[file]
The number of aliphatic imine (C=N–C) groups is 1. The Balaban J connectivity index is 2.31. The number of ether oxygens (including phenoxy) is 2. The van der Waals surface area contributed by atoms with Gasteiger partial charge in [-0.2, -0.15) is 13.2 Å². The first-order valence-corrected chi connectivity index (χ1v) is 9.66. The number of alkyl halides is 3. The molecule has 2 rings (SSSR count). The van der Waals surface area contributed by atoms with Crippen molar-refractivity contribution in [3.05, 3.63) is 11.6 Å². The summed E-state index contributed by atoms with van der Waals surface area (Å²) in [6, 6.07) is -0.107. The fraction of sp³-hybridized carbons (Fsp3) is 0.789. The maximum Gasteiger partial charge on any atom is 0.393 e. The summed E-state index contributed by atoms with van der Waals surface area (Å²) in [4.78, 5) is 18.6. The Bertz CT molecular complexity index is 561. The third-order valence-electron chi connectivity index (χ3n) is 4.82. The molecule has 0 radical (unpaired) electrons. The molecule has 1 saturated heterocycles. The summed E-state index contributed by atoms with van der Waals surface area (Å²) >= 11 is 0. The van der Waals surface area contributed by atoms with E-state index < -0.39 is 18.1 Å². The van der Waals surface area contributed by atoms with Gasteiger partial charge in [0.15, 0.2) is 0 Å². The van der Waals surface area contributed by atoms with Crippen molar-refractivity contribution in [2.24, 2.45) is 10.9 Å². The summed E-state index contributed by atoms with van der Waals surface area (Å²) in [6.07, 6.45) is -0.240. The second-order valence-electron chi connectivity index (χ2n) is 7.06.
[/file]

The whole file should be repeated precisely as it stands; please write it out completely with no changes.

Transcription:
The number of aliphatic imine (C=N–C) groups is 1. The Balaban J connectivity index is 2.31. The number of ether oxygens (including phenoxy) is 2. The van der Waals surface area contributed by atoms with Gasteiger partial charge in [-0.2, -0.15) is 13.2 Å². The first-order valence-corrected chi connectivity index (χ1v) is 9.66. The number of alkyl halides is 3. The molecule has 2 rings (SSSR count). The van der Waals surface area contributed by atoms with Crippen molar-refractivity contribution in [3.05, 3.63) is 11.6 Å². The summed E-state index contributed by atoms with van der Waals surface area (Å²) in [6, 6.07) is -0.107. The fraction of sp³-hybridized carbons (Fsp3) is 0.789. The maximum Gasteiger partial charge on any atom is 0.393 e. The summed E-state index contributed by atoms with van der Waals surface area (Å²) in [4.78, 5) is 18.6. The Bertz CT molecular complexity index is 561. The third-order valence-electron chi connectivity index (χ3n) is 4.82. The molecule has 0 radical (unpaired) electrons. The molecule has 1 saturated heterocycles. The summed E-state index contributed by atoms with van der Waals surface area (Å²) >= 11 is 0. The van der Waals surface area contributed by atoms with E-state index < -0.39 is 18.1 Å². The van der Waals surface area contributed by atoms with Gasteiger partial charge in [0.15, 0.2) is 0 Å². The van der Waals surface area contributed by atoms with Crippen molar-refractivity contribution in [2.24, 2.45) is 10.9 Å². The summed E-state index contributed by atoms with van der Waals surface area (Å²) in [6.07, 6.45) is -0.240. The second-order valence-electron chi connectivity index (χ2n) is 7.06.